One way of saying someone’s a tightwad or cheapskate is to say he “has fishhooks in his pocket,” meaning he’s so reluctant to reach into his pocket for his wallet, it’s as if he’d suffer bodily injury if he did. In Australia, a similar idea is expressed with the phrases “he has scorpions in his pocket” or “he has mousetraps in his pocket.” In Argentina, what’s lurking in a penny-pincher’s pocket is a crocodile. This is part of a complete episode.
- Flee Fly Flo 01/02/2017: Wrapping up 2016 with words from the past year and some newsy limericks. Bigly and Brexit were on lots of lips this year, as well... [more]
- Holiday, A Missed Spot 01/02/2017: Holiday is an old term for a spot missed when painting or wiping a surface. It's mentioned in Grose's 1811 Dictionary of the Vulgar Tongue.... [more]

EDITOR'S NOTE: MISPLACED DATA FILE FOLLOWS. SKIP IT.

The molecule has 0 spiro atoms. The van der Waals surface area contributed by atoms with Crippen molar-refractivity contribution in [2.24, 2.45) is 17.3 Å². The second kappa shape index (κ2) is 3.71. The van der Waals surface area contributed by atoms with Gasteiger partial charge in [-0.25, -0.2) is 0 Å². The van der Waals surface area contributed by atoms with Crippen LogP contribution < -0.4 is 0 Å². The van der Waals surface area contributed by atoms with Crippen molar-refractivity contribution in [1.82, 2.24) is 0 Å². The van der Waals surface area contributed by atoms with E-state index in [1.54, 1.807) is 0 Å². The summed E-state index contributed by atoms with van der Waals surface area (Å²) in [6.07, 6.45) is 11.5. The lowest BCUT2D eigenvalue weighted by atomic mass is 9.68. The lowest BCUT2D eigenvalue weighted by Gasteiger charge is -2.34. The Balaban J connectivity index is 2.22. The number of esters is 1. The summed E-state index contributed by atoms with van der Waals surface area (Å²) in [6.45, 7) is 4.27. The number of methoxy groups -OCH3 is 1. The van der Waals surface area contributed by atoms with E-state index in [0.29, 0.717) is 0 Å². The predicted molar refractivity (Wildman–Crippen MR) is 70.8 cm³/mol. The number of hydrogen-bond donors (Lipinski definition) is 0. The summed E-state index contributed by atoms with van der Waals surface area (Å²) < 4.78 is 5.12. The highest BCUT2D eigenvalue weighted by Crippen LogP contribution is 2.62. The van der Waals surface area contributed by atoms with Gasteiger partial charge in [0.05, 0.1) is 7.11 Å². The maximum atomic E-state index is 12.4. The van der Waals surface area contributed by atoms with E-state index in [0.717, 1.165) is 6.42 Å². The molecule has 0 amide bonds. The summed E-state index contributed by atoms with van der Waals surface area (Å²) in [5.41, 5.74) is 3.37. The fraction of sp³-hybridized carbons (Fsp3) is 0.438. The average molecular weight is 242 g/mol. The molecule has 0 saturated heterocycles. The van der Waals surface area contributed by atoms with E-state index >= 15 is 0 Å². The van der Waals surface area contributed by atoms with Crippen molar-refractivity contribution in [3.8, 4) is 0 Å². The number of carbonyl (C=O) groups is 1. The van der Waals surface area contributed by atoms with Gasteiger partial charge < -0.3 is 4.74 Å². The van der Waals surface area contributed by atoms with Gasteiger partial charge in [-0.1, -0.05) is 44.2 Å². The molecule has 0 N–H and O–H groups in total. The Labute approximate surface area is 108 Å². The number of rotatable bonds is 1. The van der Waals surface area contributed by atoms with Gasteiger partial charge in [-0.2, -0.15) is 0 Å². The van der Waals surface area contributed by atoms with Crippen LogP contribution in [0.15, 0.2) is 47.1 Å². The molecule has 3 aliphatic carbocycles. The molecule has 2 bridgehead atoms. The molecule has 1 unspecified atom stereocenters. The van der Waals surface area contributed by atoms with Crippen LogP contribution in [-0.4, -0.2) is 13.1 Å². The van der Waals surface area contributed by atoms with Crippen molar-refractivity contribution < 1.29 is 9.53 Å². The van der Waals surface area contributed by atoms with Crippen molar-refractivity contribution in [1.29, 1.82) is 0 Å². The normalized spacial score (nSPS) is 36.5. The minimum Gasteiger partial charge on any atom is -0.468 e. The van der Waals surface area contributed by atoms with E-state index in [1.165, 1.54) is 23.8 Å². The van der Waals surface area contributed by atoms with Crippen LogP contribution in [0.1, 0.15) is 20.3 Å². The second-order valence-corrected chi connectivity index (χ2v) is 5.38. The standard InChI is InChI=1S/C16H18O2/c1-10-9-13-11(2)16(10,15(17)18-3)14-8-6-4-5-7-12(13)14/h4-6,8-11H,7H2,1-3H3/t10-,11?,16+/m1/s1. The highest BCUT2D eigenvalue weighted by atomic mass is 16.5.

- Nyello 01/02/2017: Responding to our conversation about concluding a phone call with mmm-bye, a listener offers an example of a humorous telephone greeting: "Nyello!" This is part... [more]
- Alte Kacker, Old Cocker 01/02/2017: A Tallahassee, Florida, listener heard an interview in which actor William H. Macy referred to old cockers, apparetly meaning "old fellows." Although one meaning of... [more]
- Words of the Year 2016 01/02/2017: Words of the year for 2016 include bigly, a mishearing of big-league; hygge, a Danish word that has to do with coziness; and Brexit, a... [more]